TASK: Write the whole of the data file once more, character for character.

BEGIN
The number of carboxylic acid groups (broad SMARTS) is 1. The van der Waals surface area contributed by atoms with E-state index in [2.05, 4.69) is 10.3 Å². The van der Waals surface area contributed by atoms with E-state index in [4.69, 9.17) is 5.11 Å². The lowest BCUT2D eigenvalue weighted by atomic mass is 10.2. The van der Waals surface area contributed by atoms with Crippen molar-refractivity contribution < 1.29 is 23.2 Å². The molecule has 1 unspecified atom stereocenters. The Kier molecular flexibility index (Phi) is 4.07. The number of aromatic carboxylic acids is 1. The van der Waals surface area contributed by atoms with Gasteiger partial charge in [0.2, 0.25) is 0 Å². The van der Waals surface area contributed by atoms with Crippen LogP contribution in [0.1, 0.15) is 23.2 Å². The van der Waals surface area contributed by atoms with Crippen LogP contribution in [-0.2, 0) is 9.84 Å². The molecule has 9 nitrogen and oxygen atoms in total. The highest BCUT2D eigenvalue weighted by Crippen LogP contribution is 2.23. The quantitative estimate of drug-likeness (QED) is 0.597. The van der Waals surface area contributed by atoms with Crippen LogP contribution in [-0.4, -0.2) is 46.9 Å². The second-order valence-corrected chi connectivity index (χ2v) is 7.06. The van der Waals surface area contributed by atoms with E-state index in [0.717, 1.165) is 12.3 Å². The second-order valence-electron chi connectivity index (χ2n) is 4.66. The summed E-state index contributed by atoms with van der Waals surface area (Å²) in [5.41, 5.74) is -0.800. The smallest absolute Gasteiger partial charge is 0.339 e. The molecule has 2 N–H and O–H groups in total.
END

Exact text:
The number of carboxylic acid groups (broad SMARTS) is 1. The van der Waals surface area contributed by atoms with E-state index in [2.05, 4.69) is 10.3 Å². The van der Waals surface area contributed by atoms with E-state index in [4.69, 9.17) is 5.11 Å². The lowest BCUT2D eigenvalue weighted by atomic mass is 10.2. The van der Waals surface area contributed by atoms with Crippen molar-refractivity contribution < 1.29 is 23.2 Å². The molecule has 1 unspecified atom stereocenters. The Kier molecular flexibility index (Phi) is 4.07. The number of aromatic carboxylic acids is 1. The van der Waals surface area contributed by atoms with Gasteiger partial charge in [0.2, 0.25) is 0 Å². The van der Waals surface area contributed by atoms with Crippen LogP contribution in [0.1, 0.15) is 23.2 Å². The van der Waals surface area contributed by atoms with Crippen LogP contribution in [-0.2, 0) is 9.84 Å². The molecule has 9 nitrogen and oxygen atoms in total. The highest BCUT2D eigenvalue weighted by Crippen LogP contribution is 2.23. The quantitative estimate of drug-likeness (QED) is 0.597. The van der Waals surface area contributed by atoms with Crippen LogP contribution in [-0.4, -0.2) is 46.9 Å². The second-order valence-corrected chi connectivity index (χ2v) is 7.06. The van der Waals surface area contributed by atoms with E-state index in [0.717, 1.165) is 12.3 Å². The second-order valence-electron chi connectivity index (χ2n) is 4.66. The summed E-state index contributed by atoms with van der Waals surface area (Å²) in [5.41, 5.74) is -0.800. The smallest absolute Gasteiger partial charge is 0.339 e. The molecule has 2 N–H and O–H groups in total.